Monday, November 20, 2017

Poke Doke Brings Fresh Fish Bowls to the Central West End

Posted By on Mon, Nov 20, 2017 at 6:27 AM

click to enlarge A medium-sized tuna bowl topped with avocado, fried onions, wasabi sauce and roe. - SARAH FENSKE
  • SARAH FENSKE
  • A medium-sized tuna bowl topped with avocado, fried onions, wasabi sauce and roe.

Poke bowls are nothing exotic on the West Coast. The cubes of raw fish, combined with spices or fresh veggies, originated in Hawaii — and have become ubiquitous in LA and the Bay Area.

But is St. Louis ready for a restaurant serving that — and pretty much only that? Andrew Shih thinks so. Last month, he and his three siblings opened Poke Doke (8 S. Euclid Avenue, 314-833-5900), a counter service spot that aims to do for poke what Chipotle did for the burrito. Guests can choose their base (lettuce, rice or wonton chips), their protein (salmon, tuna or octopus) and then from a host of veggies and sauces.

It may not be the meat and potatoes that your parents are used to. So far, though, it's a hit.

Says Shih, "The amount of fish we've gone through — even my suppliers are in awe." And that volume has its benefits, he adds. "It give me buying power. They've got to send me the best of the best!"

click to enlarge Andrew Shih, 30, is Poke Doke's managing partner. - SARAH FENSKE
  • SARAH FENSKE
  • Andrew Shih, 30, is Poke Doke's managing partner.

Shih, who is the managing partner for the venture, comes from a restaurant family. His parents, who are Chinese/Korean immigrants, own Hot Wok in Chesterfield. His aunts and uncles also have eateries.

Shih took over running Hot Wok about eight years ago. But after frequent trips to LA, he and his siblings (Leon, Annie and Steve) decided their entrepreneurial vision was different the family's classic Chinese, full-service restaurant. Shih began researching poke bowl spots across the country on his days off at Hot Wok. "Whenever I had free time, I'd get on a plane," he says. "I did a lot of restaurants in Chicago. I flew out Sunday morning, visited two poke places, and came back that night." He also persuaded a friend of a friend to let him work the line at their place so he could capture the rhythm of the experience.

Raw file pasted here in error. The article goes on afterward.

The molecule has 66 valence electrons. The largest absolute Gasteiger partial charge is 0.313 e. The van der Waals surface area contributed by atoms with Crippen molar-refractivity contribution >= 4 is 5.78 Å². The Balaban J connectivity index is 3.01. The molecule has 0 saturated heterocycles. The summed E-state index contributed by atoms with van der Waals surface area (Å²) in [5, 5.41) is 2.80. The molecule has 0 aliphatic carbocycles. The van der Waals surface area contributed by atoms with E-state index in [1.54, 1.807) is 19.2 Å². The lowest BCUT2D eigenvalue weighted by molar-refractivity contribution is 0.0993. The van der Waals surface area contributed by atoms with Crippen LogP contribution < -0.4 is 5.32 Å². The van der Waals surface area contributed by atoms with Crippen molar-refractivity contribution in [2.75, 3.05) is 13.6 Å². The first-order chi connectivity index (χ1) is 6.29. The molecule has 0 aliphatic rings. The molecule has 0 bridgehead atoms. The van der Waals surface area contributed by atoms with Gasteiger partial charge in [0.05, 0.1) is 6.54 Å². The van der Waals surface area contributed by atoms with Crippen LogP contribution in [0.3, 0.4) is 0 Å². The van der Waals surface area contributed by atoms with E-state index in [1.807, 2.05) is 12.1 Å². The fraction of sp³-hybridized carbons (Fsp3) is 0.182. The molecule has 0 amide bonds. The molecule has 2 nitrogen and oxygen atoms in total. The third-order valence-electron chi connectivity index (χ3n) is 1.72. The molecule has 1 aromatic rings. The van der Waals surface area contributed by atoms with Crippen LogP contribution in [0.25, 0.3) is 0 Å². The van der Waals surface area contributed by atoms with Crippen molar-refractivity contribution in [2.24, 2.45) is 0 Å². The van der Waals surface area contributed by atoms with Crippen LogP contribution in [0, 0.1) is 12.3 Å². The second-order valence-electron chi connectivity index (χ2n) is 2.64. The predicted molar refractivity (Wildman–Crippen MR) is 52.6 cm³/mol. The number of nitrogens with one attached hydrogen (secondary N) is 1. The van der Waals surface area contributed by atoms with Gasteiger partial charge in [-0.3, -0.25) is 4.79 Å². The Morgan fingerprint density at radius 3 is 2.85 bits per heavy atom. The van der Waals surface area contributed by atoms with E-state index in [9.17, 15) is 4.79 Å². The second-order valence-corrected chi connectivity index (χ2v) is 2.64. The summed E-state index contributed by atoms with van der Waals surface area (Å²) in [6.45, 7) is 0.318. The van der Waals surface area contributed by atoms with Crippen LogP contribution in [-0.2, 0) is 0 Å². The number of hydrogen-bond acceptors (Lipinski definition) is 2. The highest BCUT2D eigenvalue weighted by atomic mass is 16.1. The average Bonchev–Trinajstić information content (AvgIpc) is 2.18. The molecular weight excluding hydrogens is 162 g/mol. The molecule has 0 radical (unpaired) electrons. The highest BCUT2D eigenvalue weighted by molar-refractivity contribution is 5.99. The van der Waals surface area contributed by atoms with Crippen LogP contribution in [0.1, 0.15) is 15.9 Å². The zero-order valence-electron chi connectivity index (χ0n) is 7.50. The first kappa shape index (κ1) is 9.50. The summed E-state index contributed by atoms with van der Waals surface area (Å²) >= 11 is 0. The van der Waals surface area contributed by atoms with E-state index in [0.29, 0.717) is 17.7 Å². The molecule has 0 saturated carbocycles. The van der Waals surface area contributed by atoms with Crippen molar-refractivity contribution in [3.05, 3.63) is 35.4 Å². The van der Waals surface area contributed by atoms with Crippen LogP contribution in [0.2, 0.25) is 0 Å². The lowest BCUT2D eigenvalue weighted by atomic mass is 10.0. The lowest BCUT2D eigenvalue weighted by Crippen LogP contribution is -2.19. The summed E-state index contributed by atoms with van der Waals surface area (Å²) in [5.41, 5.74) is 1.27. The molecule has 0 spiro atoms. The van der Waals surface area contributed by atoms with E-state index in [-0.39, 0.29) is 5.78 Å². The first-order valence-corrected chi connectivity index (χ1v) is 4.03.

Back in St. Louis, the siblings homed in on a spot, the former home of Oasis Restaurant on Euclid. At first they'd assumed the Central West End would be too pricey; they were delighted when the building proved a good fit. "It's so close to the hospital and the schools," he says. They enjoy a lot of foot traffic, with a busy lunch crowd and even more business at night.

They redid the space themselves, down to stenciling and then painting the logo on the walls. Despite some major renovations, it took just two and a half months to get open for business.

click to enlarge The PokeDoke label was designed by a friend. - SARAH FENSKE
  • SARAH FENSKE
  • The PokeDoke label was designed by a friend.

Unfortunately, Poke Doke opened its doors just a few weeks after another concept offering poke bowls, BLK MKT Eats — which is coincidentally just a few blocks east. But Shih is zen about the potential competitor. For one thing, BLK MKT Eats specializes in sushi-style burritos; poke is only part of what it's doing. For another, he believes it's far enough away that the two shouldn't impact each others' business.

"I haven't gone over there yet myself, but I've heard nothing but good things," Shih says. "We're not in the same neighborhood. It's good." (Also helping, perhaps: BLK MKT Eats is tiny, without much room to dine in; for a more leisurely meal, diners would be wise to choose Poke Doke.)

But while poke is clearly having a moment — its first real moment! — in St. Louis, Shih, for one, is not resting on his laurels. He says the restaurant is also beginning to explore the idea of offering other items for people who just aren't ready for a bowl of cubed raw fish yet. They're looking at both wings and bowls that will feature chicken, beef and other cooked proteins.

"It's something we've already started playing around with in the kitchen," he says. "We've had a very good response with seafood, but we know that in St. Louis, they like their meat."

Poke Doke opens at 11 a.m. daily, with hours 'til 10 p.m. Monday through Saturday and 9 p.m. on Sunday. They plan to be closed for both Thanksgiving and Black Friday. "I need a break," Shih says, laughing.

Scroll down for more photos.

click to enlarge A bowl with salmon, kimchi and fresh veggies. - SARAH FENSKE
  • SARAH FENSKE
  • A bowl with salmon, kimchi and fresh veggies.

click to enlarge SARAH FENSKE
  • SARAH FENSKE

click to enlarge SARAH FENSKE
  • SARAH FENSKE

click to enlarge SARAH FENSKE
  • SARAH FENSKE

We welcome tips and feedback. Email the author at sarah.fenske@riverfronttimes.com


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